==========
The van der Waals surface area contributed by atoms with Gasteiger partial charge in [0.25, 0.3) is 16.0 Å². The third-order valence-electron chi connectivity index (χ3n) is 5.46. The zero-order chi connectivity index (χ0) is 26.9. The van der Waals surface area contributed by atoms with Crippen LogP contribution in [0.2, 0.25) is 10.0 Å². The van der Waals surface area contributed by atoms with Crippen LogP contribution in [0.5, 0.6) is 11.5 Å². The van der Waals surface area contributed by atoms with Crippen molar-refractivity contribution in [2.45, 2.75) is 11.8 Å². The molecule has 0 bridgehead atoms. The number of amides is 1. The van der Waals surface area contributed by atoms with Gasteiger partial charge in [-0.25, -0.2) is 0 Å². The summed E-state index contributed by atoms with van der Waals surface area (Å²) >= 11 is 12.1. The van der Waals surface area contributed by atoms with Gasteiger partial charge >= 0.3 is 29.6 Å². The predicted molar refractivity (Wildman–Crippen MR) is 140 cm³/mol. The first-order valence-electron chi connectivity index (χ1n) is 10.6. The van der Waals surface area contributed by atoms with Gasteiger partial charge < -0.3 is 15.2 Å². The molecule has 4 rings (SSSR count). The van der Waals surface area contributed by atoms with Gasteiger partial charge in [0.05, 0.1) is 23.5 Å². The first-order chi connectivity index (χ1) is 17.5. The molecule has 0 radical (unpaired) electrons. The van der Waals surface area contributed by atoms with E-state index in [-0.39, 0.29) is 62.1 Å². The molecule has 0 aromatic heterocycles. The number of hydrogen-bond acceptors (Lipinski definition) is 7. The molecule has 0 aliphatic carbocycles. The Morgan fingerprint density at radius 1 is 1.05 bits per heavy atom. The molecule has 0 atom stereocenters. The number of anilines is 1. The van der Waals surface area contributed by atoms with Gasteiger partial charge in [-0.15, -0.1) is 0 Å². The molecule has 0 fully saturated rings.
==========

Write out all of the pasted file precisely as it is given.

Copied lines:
The van der Waals surface area contributed by atoms with Gasteiger partial charge in [0.25, 0.3) is 16.0 Å². The third-order valence-electron chi connectivity index (χ3n) is 5.46. The zero-order chi connectivity index (χ0) is 26.9. The van der Waals surface area contributed by atoms with Crippen LogP contribution in [0.2, 0.25) is 10.0 Å². The van der Waals surface area contributed by atoms with Crippen LogP contribution in [0.5, 0.6) is 11.5 Å². The van der Waals surface area contributed by atoms with Crippen molar-refractivity contribution in [2.45, 2.75) is 11.8 Å². The molecule has 0 bridgehead atoms. The number of amides is 1. The van der Waals surface area contributed by atoms with Gasteiger partial charge in [-0.25, -0.2) is 0 Å². The summed E-state index contributed by atoms with van der Waals surface area (Å²) >= 11 is 12.1. The van der Waals surface area contributed by atoms with Gasteiger partial charge >= 0.3 is 29.6 Å². The predicted molar refractivity (Wildman–Crippen MR) is 140 cm³/mol. The first-order valence-electron chi connectivity index (χ1n) is 10.6. The van der Waals surface area contributed by atoms with Gasteiger partial charge < -0.3 is 15.2 Å². The molecule has 4 rings (SSSR count). The van der Waals surface area contributed by atoms with Gasteiger partial charge in [0.05, 0.1) is 23.5 Å². The first-order chi connectivity index (χ1) is 17.5. The molecule has 0 radical (unpaired) electrons. The van der Waals surface area contributed by atoms with E-state index in [-0.39, 0.29) is 62.1 Å². The molecule has 0 aromatic heterocycles. The number of hydrogen-bond acceptors (Lipinski definition) is 7. The molecule has 0 aliphatic carbocycles. The Morgan fingerprint density at radius 1 is 1.05 bits per heavy atom. The molecule has 0 atom stereocenters. The number of anilines is 1. The van der Waals surface area contributed by atoms with Gasteiger partial charge in [-0.15, -0.1) is 0 Å². The molecule has 0 fully saturated rings.